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Re: sauropod lung collapse

...it seems unlikely that a 
> sauropod 
> coming from say, a flood plain away from the coast, would find 
> bodies 
> of water 80 feet deep all over the place.
> +++++++++++++++++++++
> ??? Why is deep water necessary?
> +++++++++++++++++++++++

Ah, I think I've misled you slightly as to my point.  I was commenting on why 
the snorkling hypothesis is untenable, I was not implying that sauropods were 
completely hydrophobic and/or could not swim.  The original (early 1900's?  
late 1800's?) snorkling hypothesis held that the animals sat on the bottom of a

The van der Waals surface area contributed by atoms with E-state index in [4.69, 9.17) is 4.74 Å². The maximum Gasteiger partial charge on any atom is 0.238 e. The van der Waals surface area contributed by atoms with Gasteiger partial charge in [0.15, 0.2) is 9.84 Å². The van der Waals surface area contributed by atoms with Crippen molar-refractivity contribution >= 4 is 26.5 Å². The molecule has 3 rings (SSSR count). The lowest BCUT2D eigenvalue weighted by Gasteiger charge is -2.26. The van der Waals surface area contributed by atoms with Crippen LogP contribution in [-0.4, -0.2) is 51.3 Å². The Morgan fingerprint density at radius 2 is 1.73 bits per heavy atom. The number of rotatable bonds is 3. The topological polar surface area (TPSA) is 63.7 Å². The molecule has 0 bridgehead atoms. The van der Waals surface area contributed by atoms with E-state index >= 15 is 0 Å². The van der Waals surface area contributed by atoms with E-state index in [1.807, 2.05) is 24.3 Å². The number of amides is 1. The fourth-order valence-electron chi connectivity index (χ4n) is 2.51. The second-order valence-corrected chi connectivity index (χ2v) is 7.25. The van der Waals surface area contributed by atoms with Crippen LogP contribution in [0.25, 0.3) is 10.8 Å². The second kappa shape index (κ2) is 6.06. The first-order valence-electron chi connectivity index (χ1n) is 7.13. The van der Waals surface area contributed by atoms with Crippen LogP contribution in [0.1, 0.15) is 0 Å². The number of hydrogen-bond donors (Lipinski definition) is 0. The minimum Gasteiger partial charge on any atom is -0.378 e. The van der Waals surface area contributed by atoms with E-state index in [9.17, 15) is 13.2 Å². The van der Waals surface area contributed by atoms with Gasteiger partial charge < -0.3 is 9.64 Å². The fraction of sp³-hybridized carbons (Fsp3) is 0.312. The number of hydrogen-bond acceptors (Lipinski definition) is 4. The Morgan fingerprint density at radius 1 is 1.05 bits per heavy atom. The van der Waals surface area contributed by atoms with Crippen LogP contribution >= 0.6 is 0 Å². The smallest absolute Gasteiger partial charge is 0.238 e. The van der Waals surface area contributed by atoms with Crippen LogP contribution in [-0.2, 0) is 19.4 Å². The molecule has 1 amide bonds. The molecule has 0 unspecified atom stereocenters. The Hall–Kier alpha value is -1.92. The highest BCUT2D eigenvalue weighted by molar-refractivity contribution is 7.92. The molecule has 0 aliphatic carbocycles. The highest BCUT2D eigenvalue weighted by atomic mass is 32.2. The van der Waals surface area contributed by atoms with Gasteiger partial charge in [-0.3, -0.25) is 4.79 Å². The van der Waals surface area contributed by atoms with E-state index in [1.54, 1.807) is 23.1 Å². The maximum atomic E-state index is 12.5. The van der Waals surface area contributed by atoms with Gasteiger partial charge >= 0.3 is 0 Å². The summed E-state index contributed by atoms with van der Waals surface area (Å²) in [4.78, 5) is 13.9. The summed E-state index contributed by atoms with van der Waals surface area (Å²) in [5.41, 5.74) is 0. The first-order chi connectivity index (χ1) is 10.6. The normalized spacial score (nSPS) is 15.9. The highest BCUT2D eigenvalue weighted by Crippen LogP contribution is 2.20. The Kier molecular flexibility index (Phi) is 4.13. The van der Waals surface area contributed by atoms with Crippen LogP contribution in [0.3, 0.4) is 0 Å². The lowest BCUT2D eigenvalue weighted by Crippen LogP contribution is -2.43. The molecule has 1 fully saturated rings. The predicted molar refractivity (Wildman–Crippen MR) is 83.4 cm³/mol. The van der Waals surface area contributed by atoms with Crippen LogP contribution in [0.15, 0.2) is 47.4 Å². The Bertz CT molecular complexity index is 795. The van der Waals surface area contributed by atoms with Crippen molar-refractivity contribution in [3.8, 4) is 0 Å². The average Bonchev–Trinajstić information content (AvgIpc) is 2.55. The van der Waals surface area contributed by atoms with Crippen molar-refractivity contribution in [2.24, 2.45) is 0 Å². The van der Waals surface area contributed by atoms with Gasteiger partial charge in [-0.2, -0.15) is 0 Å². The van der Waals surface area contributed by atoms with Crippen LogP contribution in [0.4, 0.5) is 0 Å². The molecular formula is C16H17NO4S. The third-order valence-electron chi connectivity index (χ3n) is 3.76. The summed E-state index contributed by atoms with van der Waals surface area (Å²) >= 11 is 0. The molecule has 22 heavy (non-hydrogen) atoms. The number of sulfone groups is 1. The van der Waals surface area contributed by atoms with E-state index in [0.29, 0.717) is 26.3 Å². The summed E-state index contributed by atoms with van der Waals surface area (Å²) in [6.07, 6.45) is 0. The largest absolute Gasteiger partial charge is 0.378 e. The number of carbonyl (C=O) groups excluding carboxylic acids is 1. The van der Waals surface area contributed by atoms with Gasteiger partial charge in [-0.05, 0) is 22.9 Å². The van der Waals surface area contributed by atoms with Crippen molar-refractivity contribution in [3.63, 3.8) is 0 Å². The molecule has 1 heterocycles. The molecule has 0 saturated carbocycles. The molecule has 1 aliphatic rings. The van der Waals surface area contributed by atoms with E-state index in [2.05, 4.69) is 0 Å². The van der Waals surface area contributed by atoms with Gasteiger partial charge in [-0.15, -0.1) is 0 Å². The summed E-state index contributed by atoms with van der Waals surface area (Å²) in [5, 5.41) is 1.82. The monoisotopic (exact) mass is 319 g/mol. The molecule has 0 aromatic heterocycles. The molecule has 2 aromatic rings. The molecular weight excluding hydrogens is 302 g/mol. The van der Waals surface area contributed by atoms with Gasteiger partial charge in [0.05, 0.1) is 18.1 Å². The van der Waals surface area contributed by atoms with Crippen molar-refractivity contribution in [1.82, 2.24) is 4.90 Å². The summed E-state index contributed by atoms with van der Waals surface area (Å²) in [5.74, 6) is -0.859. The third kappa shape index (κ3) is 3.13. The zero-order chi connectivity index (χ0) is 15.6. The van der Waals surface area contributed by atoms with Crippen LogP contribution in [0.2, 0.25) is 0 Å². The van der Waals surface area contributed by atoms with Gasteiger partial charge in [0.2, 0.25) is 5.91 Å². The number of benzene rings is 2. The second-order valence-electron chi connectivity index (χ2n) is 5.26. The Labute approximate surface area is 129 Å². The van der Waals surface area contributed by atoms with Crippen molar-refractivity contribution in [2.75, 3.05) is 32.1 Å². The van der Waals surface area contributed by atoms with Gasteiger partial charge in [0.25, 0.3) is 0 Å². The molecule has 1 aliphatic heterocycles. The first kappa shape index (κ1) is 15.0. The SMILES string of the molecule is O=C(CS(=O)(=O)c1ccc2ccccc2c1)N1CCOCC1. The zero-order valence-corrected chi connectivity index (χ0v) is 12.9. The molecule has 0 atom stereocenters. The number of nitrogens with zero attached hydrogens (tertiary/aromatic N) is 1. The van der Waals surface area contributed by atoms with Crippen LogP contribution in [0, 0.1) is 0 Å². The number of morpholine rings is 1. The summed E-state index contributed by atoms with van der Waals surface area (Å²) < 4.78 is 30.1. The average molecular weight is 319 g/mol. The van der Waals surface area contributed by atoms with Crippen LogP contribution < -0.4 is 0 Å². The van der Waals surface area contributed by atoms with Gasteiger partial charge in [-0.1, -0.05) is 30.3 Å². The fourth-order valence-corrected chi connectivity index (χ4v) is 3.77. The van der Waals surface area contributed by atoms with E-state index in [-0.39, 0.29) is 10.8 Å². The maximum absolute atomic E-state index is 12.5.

pool with the head just breaking the surface.  This requires deep water.  If 
you're asking whether a sauropod might wade into 4 meters of water and find 
something quick to munch, then you are proposing a much more reasonable 
situation that does not require a 'snorkle' in the first place.  In fact, if 
the animals are just wading (or even swimming on the surface) lung collapse is 
no longer an issue.  Surface swimming would inhibit breathing a bit because 
sauropods are just so big and the lungs are therefore still several meters 
underwater.  That is a far cry from being dozens of meters (or more) under the 
surface, however.  So yes, I would agree they could swim.  Heck, a
lmost every terrestrial animal can swim.  No reason not to ford a 
river...sitting on the bottom is just not a feasible option.

--Mike Habib